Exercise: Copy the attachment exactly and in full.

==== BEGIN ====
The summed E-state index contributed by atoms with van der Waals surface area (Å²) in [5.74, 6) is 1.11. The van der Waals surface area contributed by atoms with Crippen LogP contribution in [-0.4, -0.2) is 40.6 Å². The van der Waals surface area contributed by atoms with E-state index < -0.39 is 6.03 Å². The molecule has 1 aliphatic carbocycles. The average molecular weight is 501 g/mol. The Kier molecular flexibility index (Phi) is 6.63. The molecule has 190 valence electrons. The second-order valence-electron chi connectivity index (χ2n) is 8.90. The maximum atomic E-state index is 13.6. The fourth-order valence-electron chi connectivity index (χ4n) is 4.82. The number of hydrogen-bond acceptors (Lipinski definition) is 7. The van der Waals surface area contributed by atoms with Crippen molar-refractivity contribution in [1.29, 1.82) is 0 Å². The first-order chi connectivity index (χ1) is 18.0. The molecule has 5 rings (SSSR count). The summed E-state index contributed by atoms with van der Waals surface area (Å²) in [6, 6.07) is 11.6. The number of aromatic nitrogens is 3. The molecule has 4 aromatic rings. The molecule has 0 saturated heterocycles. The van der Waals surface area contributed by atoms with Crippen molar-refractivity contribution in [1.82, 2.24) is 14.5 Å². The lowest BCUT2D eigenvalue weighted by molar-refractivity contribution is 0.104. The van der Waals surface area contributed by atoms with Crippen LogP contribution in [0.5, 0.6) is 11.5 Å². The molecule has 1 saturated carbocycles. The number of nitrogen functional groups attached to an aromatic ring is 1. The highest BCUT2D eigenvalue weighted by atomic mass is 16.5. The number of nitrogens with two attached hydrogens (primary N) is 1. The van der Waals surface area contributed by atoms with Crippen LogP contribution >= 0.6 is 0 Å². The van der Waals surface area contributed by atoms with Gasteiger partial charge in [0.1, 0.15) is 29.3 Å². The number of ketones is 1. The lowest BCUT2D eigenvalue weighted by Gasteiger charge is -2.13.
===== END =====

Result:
The summed E-state index contributed by atoms with van der Waals surface area (Å²) in [5.74, 6) is 1.11. The van der Waals surface area contributed by atoms with Crippen LogP contribution in [-0.4, -0.2) is 40.6 Å². The van der Waals surface area contributed by atoms with E-state index < -0.39 is 6.03 Å². The molecule has 1 aliphatic carbocycles. The average molecular weight is 501 g/mol. The Kier molecular flexibility index (Phi) is 6.63. The molecule has 190 valence electrons. The second-order valence-electron chi connectivity index (χ2n) is 8.90. The maximum atomic E-state index is 13.6. The fourth-order valence-electron chi connectivity index (χ4n) is 4.82. The number of hydrogen-bond acceptors (Lipinski definition) is 7. The van der Waals surface area contributed by atoms with Crippen molar-refractivity contribution in [1.29, 1.82) is 0 Å². The first-order chi connectivity index (χ1) is 18.0. The molecule has 5 rings (SSSR count). The summed E-state index contributed by atoms with van der Waals surface area (Å²) in [6, 6.07) is 11.6. The number of aromatic nitrogens is 3. The molecule has 4 aromatic rings. The molecule has 0 saturated heterocycles. The van der Waals surface area contributed by atoms with Crippen molar-refractivity contribution in [1.82, 2.24) is 14.5 Å². The lowest BCUT2D eigenvalue weighted by molar-refractivity contribution is 0.104. The van der Waals surface area contributed by atoms with Crippen LogP contribution in [0.5, 0.6) is 11.5 Å². The molecule has 1 saturated carbocycles. The number of nitrogen functional groups attached to an aromatic ring is 1. The highest BCUT2D eigenvalue weighted by atomic mass is 16.5. The number of nitrogens with two attached hydrogens (primary N) is 1. The van der Waals surface area contributed by atoms with Crippen LogP contribution >= 0.6 is 0 Å². The van der Waals surface area contributed by atoms with Gasteiger partial charge in [0.1, 0.15) is 29.3 Å². The number of ketones is 1. The lowest BCUT2D eigenvalue weighted by Gasteiger charge is -2.13.